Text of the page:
The Myth of the Pendulum: Insights into Barrel Acceleration in Baseball Swings

By Ken Cherryhomes

Barrel Acceleration: In this series of frames, we can observe the acceleration of Yordan Alveraz’s swing along three common points of contact: Outside, middle, and inside. To qualitatively assess the rate of barrel acceleration, we must first establish a fixed point from which to measure from. That point is the front edge of home plate, in this scenario.

The first collision point is the outside point of contact for this swing’s arc, which is approximately 8-1/2” behind the front edge of the plate. The barrel’s final velocity at this point of impact was 75.7mph.

From there, the barrel arcs to the middle position, where the barrel is parallel or equal to the batter’s hands, directly above the front edge of home plate. Here the barrel’s final velocity was measured at 85.1mph, an increase of 9.4mph over 8-1/2”.

Finally, we arrive at the point of contact which is 12” in front of the front edge of home plate, where the final barrel velocity was measured at 94.1mph, an increase of 9mph over a distance of 12”.

Contrary to the common beliefs among many baseball experts that maximum barrel velocity is achieved at the point where the bat’s arc levels with the hands, the barrel’s sweet spot directed toward centerfield—akin to the apex of a pendulum’s swing—data from this swing shows the barrel continues to accelerate even after passing this point. This suggests that the rate of acceleration, while diminishing, does not halt or reverse immediately. The barrel velocity increases beyond the parallel point, indicating that the bat’s swing dynamics allow for continued acceleration beyond the hands, challenging the conventional understanding of when peak velocity occurs in a baseball swing.

Empirical evidence from baseball statistics aligns with this assertion in that the hardest-hit balls and the longest home runs are pulled ones. Now, thanks to the Hawkeye system, we have more data to support this.

Deceleration Misconception: The common misconception is that once the bat is no longer being actively accelerated (when it’s equal to the hands), it must be decelerating due to gravity and air resistance. However, what’s crucial to understand is that deceleration isn’t immediate. The bat, having mass and momentum, will continue to travel forward at an almost constant speed for a brief moment, even potentially accelerating slightly if the batter is still applying force, albeit less effectively.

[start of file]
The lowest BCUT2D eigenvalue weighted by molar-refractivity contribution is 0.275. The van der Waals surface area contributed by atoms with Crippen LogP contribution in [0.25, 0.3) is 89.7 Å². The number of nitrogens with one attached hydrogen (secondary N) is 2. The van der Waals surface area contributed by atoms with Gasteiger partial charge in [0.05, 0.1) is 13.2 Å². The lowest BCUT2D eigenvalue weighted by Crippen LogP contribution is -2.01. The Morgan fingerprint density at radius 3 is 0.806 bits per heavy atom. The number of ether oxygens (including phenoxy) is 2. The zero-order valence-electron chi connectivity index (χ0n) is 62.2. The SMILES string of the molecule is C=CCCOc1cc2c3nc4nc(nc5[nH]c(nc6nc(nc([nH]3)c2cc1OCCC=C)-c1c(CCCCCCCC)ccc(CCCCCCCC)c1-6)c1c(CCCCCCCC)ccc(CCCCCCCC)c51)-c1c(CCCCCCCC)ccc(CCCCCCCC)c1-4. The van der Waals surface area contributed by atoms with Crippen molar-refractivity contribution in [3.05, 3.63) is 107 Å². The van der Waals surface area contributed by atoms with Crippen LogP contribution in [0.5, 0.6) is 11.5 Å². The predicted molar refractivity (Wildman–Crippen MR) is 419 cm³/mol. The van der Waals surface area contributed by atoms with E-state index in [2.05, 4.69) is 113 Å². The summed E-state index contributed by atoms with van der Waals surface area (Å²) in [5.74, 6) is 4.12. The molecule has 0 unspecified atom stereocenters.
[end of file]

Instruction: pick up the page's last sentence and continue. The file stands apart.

When the bat passes the hands, the direction of force changes. Instead of the hands pulling the bat forward, they start to resist the forward motion of the bat.

As the barrel of the bat moves forward, its mass wants to continue moving straight (Newton’s first law), towards the pitcher in this case. The batter’s hands provide the centripetal force necessary to redirect the bat into a circular path. When the bat’s barrel is in front of the hands, the hands are no longer pulling it forward. The momentum of the bat wants to carry it forward, but because the hands are now pulling in a different direction, the bat’s path curves. This is where the rotational dynamics and the axis of rotation become important.

Even though the bat is being pulled back towards the body and the axis of rotation, its path is the result of both the forward momentum and the centripetal force applied by the hands. The bat is essentially being swung around the body at this point, and while the hands are pulling back, the bat itself is still moving forward relative to the field of play.

The energy transfer to the bat isn’t ceasing; rather, the nature of the force application is changing. Early in the swing, the batter is applying force mostly in the form of torque to accelerate the bat. As the bat comes around and the barrel moves in front of the hands, the batter’s role shifts to guiding and controlling the bat to ensure that it meets the ball squarely while maintaining as much of the built-up momentum as possible.

So, in essence, while the bat is being pulled back towards the axis of rotation, this does not immediately decelerate the bat; the forward momentum and the energy transferred earlier in the swing are still propelling the bat forward, contributing to the speed at impact.

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